Three corrosion inhibitors for coppers -- 3-amino-1,2,4-triazole (ATA), benzotriazole (BTAH), and 1-hydroxy-benzotriazole (BTAOH) -- were investigated by corrosion experiments and atomistic computer simulations. The trend of corrosion inhibition effectiveness of the three inhibitors on copper in near-neutral chloride solution is determined experimentally as BTAH ) ATA )) BTAOH. A careful analysis of the results of computer simulations based on density functional theory allowed to pinpoint the superior inhibiting action of BTAH and ATA as a result of their ability to form strong N-Cu chemical bonds in deprotonated form. While these bonds are not as strong as the Cl-Cu bonds, the presence of solvent favors the adsorption of inhibitor molecules onto the surface due to stronger solvation of the chloride anions. Moreover, benzotriazole displays the largest affinity among the three inhibitors to form intermolecular aggregates, such as [BTA-Cu]n polymeric complex. This is another factor contributing to the stability of the protective inhibitor film on the surface, thus making benzotriazole an outstanding corrosion inhibitor for copper. These findings cannot be anticipated on the basis of inhibitors’ molecular electronic properties alone, thus emphasizing the importance of a rigorous modeling of the interactions between the components of the corrosion system in corrosion inhibition studies.
Benzotriazole (BTAH) has been known for more than sixty years to be a very effective inhibitor of corrosion for copper and its alloys. In spite of numerous studies devoted to the investigation of BTAH action, the mechanism of its action is still not completely understood. The aim of this review is to summarize important work in the field of BTAH as a copper corrosion inhibitor, from the early discoveries to the present time. Special attention is given to the BTAH surface structure. The disagreement between findings and proposed mechanisms is discussed.
By means of a detailed mathematical reconstruction of X-ray-induced Auger Cu L3M4,5M4,5 spectra of Cu sample immersed into BTAH inhibited and non-inhibited 3% NaCl solution we were able to estimate the thickness of the Cu2O oxide layer. The results show that the presence of BTAH inhibitor substantially reduces the thickness of the Cu2O oxide layer formed on Cu in chloride media. The average thickness of the Cu2O layer below the inhibitor layer is estimated to be 1.3 nm, whereas the Cu2O thickness of the noninhibited sample is 2.2 nm.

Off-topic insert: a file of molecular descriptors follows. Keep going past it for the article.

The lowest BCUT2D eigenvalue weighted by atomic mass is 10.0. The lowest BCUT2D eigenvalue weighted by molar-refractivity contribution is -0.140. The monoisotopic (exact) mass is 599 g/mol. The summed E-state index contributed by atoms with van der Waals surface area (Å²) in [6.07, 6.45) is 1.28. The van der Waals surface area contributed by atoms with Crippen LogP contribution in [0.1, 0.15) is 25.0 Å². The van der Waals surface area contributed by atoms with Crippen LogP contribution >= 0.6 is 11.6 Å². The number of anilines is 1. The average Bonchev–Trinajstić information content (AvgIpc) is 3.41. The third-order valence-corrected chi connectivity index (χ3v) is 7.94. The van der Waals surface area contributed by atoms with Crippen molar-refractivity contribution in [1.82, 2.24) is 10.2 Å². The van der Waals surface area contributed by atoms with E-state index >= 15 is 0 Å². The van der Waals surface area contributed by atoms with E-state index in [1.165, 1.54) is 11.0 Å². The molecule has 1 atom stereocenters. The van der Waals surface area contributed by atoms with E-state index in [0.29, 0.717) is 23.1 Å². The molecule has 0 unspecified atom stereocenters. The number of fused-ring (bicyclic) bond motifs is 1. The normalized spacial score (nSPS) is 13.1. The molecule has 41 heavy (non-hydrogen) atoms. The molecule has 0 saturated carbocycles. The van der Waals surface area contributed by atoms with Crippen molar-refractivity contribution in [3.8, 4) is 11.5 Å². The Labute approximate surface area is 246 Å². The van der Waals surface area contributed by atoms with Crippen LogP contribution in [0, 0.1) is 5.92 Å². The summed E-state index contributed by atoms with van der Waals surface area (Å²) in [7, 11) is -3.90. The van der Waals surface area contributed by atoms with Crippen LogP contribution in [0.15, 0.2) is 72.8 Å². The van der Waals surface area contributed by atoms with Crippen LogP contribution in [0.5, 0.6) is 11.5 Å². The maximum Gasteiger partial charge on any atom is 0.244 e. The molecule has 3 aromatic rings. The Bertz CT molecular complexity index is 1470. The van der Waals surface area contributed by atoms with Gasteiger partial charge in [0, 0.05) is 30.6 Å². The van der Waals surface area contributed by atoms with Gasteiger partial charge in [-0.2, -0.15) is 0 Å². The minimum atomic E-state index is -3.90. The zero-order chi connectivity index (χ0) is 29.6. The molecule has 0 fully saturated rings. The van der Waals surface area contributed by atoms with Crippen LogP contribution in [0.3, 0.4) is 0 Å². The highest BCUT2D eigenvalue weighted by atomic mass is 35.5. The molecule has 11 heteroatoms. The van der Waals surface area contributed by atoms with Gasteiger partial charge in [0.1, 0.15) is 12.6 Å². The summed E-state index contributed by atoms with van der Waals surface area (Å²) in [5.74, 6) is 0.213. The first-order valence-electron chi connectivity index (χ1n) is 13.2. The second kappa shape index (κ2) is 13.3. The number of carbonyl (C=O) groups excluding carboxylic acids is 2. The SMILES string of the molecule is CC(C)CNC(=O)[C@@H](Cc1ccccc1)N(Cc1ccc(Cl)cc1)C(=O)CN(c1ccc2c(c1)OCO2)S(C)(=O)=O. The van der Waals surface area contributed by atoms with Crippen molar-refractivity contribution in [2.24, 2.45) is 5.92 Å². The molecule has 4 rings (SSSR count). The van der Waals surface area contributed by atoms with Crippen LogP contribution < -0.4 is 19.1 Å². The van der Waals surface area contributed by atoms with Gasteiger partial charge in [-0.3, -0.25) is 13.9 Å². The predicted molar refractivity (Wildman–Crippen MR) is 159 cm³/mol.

Azoles and their derivatives are among the often used organic corrosion inhibitors for copper. For this reason, the adsorption of four azole molecules — imidazole, triazole, tetrazole, and pentazole — on Cu(111) and Al(111) surfaces has been studied and characterized using density functional theory calculations. We find that the molecules weakly adsorb in an upright geometry through nitrogen atom(s). Molecular electronic structure is only weakly perturbed upon adsorption and the molecule–surface interaction involves the hybridization between molecular sigma-orbitals and metal states, yet the main contribution to bonding comes from the electrostatic dipole interactions due to a large dipole moment of azole molecules. With increasing the number of nitrogen atoms in azole ring the molecular electronegativity and chemical hardness linearly increase. The harder the molecule the more difficult the hybridization with metal states, which can explain why with the increasing number of nitrogen atoms in azole ring the molecule–surface bond strength decreases thus following the imidazole ) triazole ) tetrazole ) pentazole trend.
In this paper the adsorption of imidazole corrosion inhibitor on clean Fe(100) was addressed by detailed density-functional-theory calculations. The adsorption of molecules in their protonated, neutral, and deprotonated forms was considered. The polymerization of adsorbed imidazole molecules on the surface was also considered and many potential intermolecular structures were evaluated. It is shown that even though the imidazole in protonated form binds stronger to the surface than the neutral form, it is prone to deprotonation (dehydrogenation) resulting in neutral form, which further dehydrogenates due to the breaking of the C2–H bond. Thermodynamically the stablest identified structures thus consist of strongly bound and densely packed C2 dehydrogenated imidazole molecules, which may act as a thin protective film. On the other hand, the polymerization of imidazole molecules upon adsorption has been found improbable.